Gary Lineker has appeared to question whether the BBC would have the power to remove its staff from Twitter.
He made the comments after the corporation's director-general told MPs that new rules on social media use by employees would mean the corporation would be able to "take people off Twitter".
In his first appearance before the Digital, Culture, Media and Sport (DCMS) select committee, Tim Davie added the new rules were "imminent" and would cover those working in news, current affairs and beyond.
Match Of The Day presenter Lineker, who has recently taken a pay cut at the BBC, shared an article reporting Mr Davie's comments alongside a post, saying: "I think only Twitter can take people off Twitter."
The former footballer has become known for being forthright with his views on the social media platform and has spoken out on topics including Brexit, racism and coronavirus.
In a separate post, Lineker appeared to joke about the BBC's plans to change its social media rules.
"Think I've got it: no more than six people that work with the BBC can tweet together in a pub after 10pm," he wrote.
Lineker has recently signed a new five-year contract with the broadcaster with a 23% pay cut – from £1.75 million to around £1.35 million.
Mr Davie said: "We are going to be publishing in the next few weeks, and this is imminent, clear social media guidelines, and they will cover both news and current affairs, and beyond news and current affairs.
"We will have, within those guidelines, the enforcement policies will be very clear.
"We will be able to take disciplinary action. We will be able to take people off Twitter. I know people want to see hard action on this."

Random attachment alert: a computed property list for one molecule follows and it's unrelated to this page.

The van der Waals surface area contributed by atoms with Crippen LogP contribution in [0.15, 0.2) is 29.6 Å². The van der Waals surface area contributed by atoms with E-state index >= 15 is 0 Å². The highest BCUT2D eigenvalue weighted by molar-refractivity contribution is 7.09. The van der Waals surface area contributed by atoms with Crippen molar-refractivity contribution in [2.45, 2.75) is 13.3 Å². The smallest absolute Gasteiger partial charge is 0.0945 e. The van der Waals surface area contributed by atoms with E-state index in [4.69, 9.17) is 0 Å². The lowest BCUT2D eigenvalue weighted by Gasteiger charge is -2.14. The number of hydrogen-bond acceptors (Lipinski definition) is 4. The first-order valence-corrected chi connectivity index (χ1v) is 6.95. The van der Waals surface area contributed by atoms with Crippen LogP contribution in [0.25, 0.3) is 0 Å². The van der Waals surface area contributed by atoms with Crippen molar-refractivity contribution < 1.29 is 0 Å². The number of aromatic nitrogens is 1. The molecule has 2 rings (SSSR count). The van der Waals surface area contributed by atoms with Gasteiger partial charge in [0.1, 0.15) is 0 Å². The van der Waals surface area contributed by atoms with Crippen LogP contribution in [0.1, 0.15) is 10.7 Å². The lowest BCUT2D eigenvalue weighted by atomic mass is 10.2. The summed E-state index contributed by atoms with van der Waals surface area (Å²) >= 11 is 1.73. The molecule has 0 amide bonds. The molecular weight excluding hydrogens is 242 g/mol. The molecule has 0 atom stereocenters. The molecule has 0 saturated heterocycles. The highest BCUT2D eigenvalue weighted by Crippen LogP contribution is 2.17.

"I am prepared to take the appropriate disciplinary action, all the way to termination," Mr Davie added.
When asked for further details on how this would be enforced, the BBC said only that the guidelines would be released in the coming weeks.
Mr Davie later added: "I would note that Gary Lineker has actually been very clear in his statements recently, saying 'I understand I have responsibilities when working at the BBC'.
"Those responsibilities will be clearly laid out and my belief is, as I say, I am now the director-general so I am running the show, and in my view party political statements are not the right thing for people to be making if they are, as part of an impartial news organisation.
"I mean, we will come back with social media guidelines to make clear where the lines are.
"If someone is a face of the BBC I think entering into party politics seems to be not the right place to be and I've been very clear about that."
The BBC has warned that switching to a civil system for the licence fee would cost the broadcaster more than £200 million a year.
Addressing the proposed decriminalisation of non-payment of the licence fee, Mr Davie said it was "a bit early for us to make assumptions about what the Government will or won't do".
He said the BBC's position was "crystal clear on this", adding that "this system is logically hard to beat".
He said: "If you are a law-abiding, paying customer and licence fee payer, what I am trying to do is get you the most value for money, and the decriminalisation proposal, frankly in my mind, just doesn't pass the logic test."
After taking over the job, Mr Davie said the BBC cannot be "complacent" about its future and must "renew" its commitment to impartiality.
Addressing a question on the topic, Mr Davie said his "key concerns were not historical issues in terms of left or right politics" but were focussed on "audiences and audience values".
Mr Davie said it was critical the BBC was not associated with "one particular point of view or perspective on life".
Mr Davie succeeded Lord Tony Hall as director-general at the beginning of the month.
He was acting director-general for four months following George Entwistle's resignation in November 2012, before Lord Hall's appointment, and previously served as the chief executive of BBC Studios.